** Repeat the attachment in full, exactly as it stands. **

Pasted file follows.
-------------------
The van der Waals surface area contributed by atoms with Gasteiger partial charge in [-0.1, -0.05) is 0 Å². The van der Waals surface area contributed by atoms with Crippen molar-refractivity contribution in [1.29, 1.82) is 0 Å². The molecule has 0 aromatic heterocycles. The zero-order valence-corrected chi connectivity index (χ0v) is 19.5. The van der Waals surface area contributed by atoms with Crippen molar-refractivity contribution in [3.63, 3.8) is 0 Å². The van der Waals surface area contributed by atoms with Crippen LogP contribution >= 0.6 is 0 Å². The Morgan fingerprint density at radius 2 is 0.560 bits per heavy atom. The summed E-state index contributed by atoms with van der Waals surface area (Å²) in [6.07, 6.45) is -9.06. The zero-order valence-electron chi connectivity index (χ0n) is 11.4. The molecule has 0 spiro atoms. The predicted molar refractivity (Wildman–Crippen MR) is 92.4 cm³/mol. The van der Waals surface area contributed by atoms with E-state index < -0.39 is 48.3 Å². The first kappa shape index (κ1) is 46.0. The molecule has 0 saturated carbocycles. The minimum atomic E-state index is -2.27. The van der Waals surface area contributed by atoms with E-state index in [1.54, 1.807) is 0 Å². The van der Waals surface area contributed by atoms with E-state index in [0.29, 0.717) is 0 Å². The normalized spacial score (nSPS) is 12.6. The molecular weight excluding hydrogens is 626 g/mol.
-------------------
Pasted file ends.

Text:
The van der Waals surface area contributed by atoms with Gasteiger partial charge in [-0.1, -0.05) is 0 Å². The van der Waals surface area contributed by atoms with Crippen molar-refractivity contribution in [1.29, 1.82) is 0 Å². The molecule has 0 aromatic heterocycles. The zero-order valence-corrected chi connectivity index (χ0v) is 19.5. The van der Waals surface area contributed by atoms with Crippen molar-refractivity contribution in [3.63, 3.8) is 0 Å². The van der Waals surface area contributed by atoms with Crippen LogP contribution >= 0.6 is 0 Å². The Morgan fingerprint density at radius 2 is 0.560 bits per heavy atom. The summed E-state index contributed by atoms with van der Waals surface area (Å²) in [6.07, 6.45) is -9.06. The zero-order valence-electron chi connectivity index (χ0n) is 11.4. The molecule has 0 spiro atoms. The predicted molar refractivity (Wildman–Crippen MR) is 92.4 cm³/mol. The van der Waals surface area contributed by atoms with E-state index < -0.39 is 48.3 Å². The first kappa shape index (κ1) is 46.0. The molecule has 0 saturated carbocycles. The minimum atomic E-state index is -2.27. The van der Waals surface area contributed by atoms with E-state index in [1.54, 1.807) is 0 Å². The van der Waals surface area contributed by atoms with E-state index in [0.29, 0.717) is 0 Å². The normalized spacial score (nSPS) is 12.6. The molecular weight excluding hydrogens is 626 g/mol.